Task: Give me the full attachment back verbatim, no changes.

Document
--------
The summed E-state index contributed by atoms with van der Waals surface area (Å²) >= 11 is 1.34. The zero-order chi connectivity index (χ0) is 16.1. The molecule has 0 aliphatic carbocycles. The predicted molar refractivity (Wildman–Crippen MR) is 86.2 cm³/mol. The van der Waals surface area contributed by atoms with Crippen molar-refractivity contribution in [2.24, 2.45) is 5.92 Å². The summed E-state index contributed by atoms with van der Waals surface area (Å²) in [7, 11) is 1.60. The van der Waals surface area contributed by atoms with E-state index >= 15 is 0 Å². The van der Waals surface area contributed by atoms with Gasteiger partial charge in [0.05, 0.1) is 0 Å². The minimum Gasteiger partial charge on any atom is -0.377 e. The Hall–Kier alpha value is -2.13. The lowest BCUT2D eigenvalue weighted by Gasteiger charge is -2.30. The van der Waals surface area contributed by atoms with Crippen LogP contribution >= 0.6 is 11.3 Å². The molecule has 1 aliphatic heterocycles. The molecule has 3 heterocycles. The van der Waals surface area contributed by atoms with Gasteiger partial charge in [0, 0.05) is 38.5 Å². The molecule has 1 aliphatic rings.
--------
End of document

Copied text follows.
The summed E-state index contributed by atoms with van der Waals surface area (Å²) >= 11 is 1.34. The zero-order chi connectivity index (χ0) is 16.1. The molecule has 0 aliphatic carbocycles. The predicted molar refractivity (Wildman–Crippen MR) is 86.2 cm³/mol. The van der Waals surface area contributed by atoms with Crippen molar-refractivity contribution in [2.24, 2.45) is 5.92 Å². The summed E-state index contributed by atoms with van der Waals surface area (Å²) in [7, 11) is 1.60. The van der Waals surface area contributed by atoms with E-state index >= 15 is 0 Å². The van der Waals surface area contributed by atoms with Gasteiger partial charge in [0.05, 0.1) is 0 Å². The minimum Gasteiger partial charge on any atom is -0.377 e. The Hall–Kier alpha value is -2.13. The lowest BCUT2D eigenvalue weighted by Gasteiger charge is -2.30. The van der Waals surface area contributed by atoms with Crippen LogP contribution >= 0.6 is 11.3 Å². The molecule has 1 aliphatic heterocycles. The molecule has 3 heterocycles. The van der Waals surface area contributed by atoms with Gasteiger partial charge in [0, 0.05) is 38.5 Å². The molecule has 1 aliphatic rings.